American Journal of Botany 86(2): 261-268. 1999.
The Effects of Pollen Load Size and Donor Diversity on Pollen Performance, Selective Abortion, and Progeny Vigor in Mirabilis jalapa (Nyctaginaceae)
RICHARD A. NIESENBAUM

The influence of pollen competitive environment on pollen performance (pollen germination, stigmatic penetration, and pollen tube growth rate), the maturation or abortion of initiated fruit, seed size, and seedling vigor was explored by manipulating the size and diversity of stigmatic pollen loads on Mirabilis jalapa. All aspects of pollen performance significantly increased with the number of pollen grains on a stigma or pollen tubes in a style, but was not influenced by the diversity of pollen donors. Plants tended to mature single-ovulate fruits that came from flowers where pollen load size and diversity were greatest and aborted those where these were lowest. No plants from seeds resulting from pollinations with a single pollen grain survived, but other fitness measures were mostly determined by maternal plant. The data suggest that pollen performance is influenced by pollen competitive environment, and both the genetic diversity of the pollen load and number of competing pollen tubes are important determinants of seed/fruit abortion.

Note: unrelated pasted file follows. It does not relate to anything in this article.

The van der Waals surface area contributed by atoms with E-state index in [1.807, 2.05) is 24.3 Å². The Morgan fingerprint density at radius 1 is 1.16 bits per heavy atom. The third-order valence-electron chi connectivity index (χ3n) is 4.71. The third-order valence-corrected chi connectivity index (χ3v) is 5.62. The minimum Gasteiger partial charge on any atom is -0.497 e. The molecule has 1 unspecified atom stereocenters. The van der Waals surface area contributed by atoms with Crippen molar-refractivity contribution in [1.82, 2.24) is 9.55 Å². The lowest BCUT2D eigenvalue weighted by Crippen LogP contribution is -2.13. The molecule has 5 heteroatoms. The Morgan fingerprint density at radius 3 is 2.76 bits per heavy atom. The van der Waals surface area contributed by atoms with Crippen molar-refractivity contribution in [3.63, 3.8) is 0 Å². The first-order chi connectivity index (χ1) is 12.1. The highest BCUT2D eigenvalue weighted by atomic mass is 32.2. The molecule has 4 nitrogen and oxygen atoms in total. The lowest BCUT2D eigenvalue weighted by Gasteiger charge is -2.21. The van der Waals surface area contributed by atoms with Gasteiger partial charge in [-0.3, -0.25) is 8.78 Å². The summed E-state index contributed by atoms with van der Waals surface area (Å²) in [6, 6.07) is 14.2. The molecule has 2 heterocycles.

Fruit set, seed size, and seedling vigorThe maturation or setting of initiated fruit was related to both pollen load size and diversity, and was reduced when the level of competition was lower (Fig. 4). Fruit set was greatest with multiple donors and large numbers of pollen grains. Next greatest was single donor and large load size followed by multiple donors with small load size. Small size with low diversity and the single pollen grain respectively had lower proportions of flowers that set fruit (Fig. 4). All treatments were significantly different from each other (Fig. 4). The effects of maternal plant and the interaction of maternal plant and treatment were also highly significant (Table 3).

Treatment had no significant effect on seed mass, the number of days until emergence, height and leaf number at 90 d after planting, and height and leaf number at 120 d after planting (Table 4). However, all plants from seeds receiving treatment 5, a single pollen grain, died by 120 d. There was a significant maternal plant effect for seed mass and for height at 90 and 120 d, but not for the other variables considered (Table 4).

Mirabilis bibliography

Physiological Predetermination